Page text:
Your Millionaire Decision

Your biggest mistake is to think becoming a millionaire is impossible. People simply don’t think it can happen. So the first thing you have to do is decide to become a millionaire, multimillionaire, or billionaire if you want. You have to decide and then you must reinforce that decision, over and over. Put a stake in the ground right now: “I am going to become very, very rich.”

I will not judge you negatively for making this decision. When you tell someone who has created wealth that you want to get rich, they will not frown or judge you negatively—they will pat you on the back and say something like, “Great, you can do it and, by the way, you should!”

“Put a stake in the ground right now: “I am going to become very, very rich.”

Those who have created wealth understand that creating financial freedom is a worthy adventure. Is it possible for anyone? Remember, more than 80 percent of all millionaires today are self-made, what’s called “first generational,” meaning they created their millions without inheriting the money.

Now, before that little automatic voice in your head says for the millionth time, “I don’t want to be rich,” or, “I just want enough to be happy,” you should understand two points: 1) Getting rich isn’t just about you, and 2) Limiting yourself financially invalidates your abilities.
Most of us are convinced to settle for basic necessities: clothes, a house, transportation, time off, maybe an upper-management position, and some money in the bank. This is called the middle-class. The middle-class is for those who settle for just enough rather than striving for prosperity. The middle-class life is a compromise and it’s selfish. When you compromise your finances, you become unable to help others because you are struggling to simply take care of yourself.

The other part of this is the constant invalidation of you! You are capable of way more than you know, so why set reasonable financial goals? For my entire life, I have had this constant gnawing in me that knows I can do more, achieve more, create more, give more, and help more. And I am most unhappy when I give up on that gnawing idea and most happy when I am pursuing it.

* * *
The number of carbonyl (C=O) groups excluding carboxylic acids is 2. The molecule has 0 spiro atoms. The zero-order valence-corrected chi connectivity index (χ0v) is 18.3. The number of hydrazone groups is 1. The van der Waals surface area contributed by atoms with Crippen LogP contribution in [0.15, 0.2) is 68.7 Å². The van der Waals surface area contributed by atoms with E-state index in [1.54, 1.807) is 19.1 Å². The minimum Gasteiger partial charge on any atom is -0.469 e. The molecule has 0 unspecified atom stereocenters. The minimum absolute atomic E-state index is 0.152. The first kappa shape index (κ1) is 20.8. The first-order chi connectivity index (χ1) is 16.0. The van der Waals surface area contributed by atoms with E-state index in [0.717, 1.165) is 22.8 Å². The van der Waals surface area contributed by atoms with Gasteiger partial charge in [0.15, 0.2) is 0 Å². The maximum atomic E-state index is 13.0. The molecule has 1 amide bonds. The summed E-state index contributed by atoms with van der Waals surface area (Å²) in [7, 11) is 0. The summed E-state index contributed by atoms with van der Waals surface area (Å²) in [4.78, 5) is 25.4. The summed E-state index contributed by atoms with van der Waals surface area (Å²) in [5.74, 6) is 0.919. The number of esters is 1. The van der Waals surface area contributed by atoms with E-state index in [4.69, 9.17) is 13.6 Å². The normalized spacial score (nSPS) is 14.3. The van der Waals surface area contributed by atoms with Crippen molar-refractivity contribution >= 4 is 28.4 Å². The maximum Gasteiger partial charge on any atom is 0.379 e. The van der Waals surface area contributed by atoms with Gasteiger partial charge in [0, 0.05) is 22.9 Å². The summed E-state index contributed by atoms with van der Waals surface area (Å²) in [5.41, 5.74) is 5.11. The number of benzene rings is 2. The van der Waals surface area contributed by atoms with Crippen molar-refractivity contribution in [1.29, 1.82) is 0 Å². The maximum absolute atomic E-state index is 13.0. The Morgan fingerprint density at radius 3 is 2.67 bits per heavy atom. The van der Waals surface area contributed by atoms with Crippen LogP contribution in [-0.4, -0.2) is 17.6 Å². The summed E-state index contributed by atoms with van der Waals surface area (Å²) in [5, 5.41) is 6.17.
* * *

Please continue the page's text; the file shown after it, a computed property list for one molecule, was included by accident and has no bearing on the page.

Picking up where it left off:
“Settling for a middle-class life is a compromise and it’s selfish.”

But enough of the esoteric and back to the material world. You can earn $80,000 a year or $400,000 a year and still struggle, depending on where you live and your responsibility level. Just because someone makes more money than a person born in some starving village in a third-world country doesn’t mean they are much better off. The argument is, “You have a cellphone, internet access, running water, and electricity—be grateful.” That’s code for, “make sense of your situation.”

But not having enough money doesn’t make sense. A man once told me, “How do you make sense of insanity? The answer is, you don’t!” And not having enough money is insane. The idea that someone would only need enough to be “comfortable” or “adequately satisfied” or “have more than others” as a way to justify his or her condition is ridiculous. The middle class is billions of people convinced by politicians and media to turn your money over to those smarter than them, settle down in a nice house (reducing your ability to move for the next thirty years), and be a civil, law-abiding taxpayer who is grateful how much better off you have it than those who have less.

“Not having enough money is insane.”

Make a decision right now to become a millionaire and debunk all the ideas that idolize the mythology of the middle class. The temporary comfort provided by the house, nice school, a couple of BMWs, a 401k, and two weeks off is nothing compared to creating massive wealth.
The first step to becoming a millionaire is to make a decision and that requires you lose your middle-class mind and then get your millionaire mindset. You must lose your small, defensive, take-no-risk thinking. It has never been easier to get rich, but it is still impossible if you don’t change your mind. There is so much money in the world today and so many ways to create wealth, but it will not happen if you settle.

Many will disagree with me on this, but I believe millionaire is today’s new middle class. In fact, many millionaires still find themselves struggling. If you want to get really rich, you will need 10X or 20X or even 100X of a million dollars.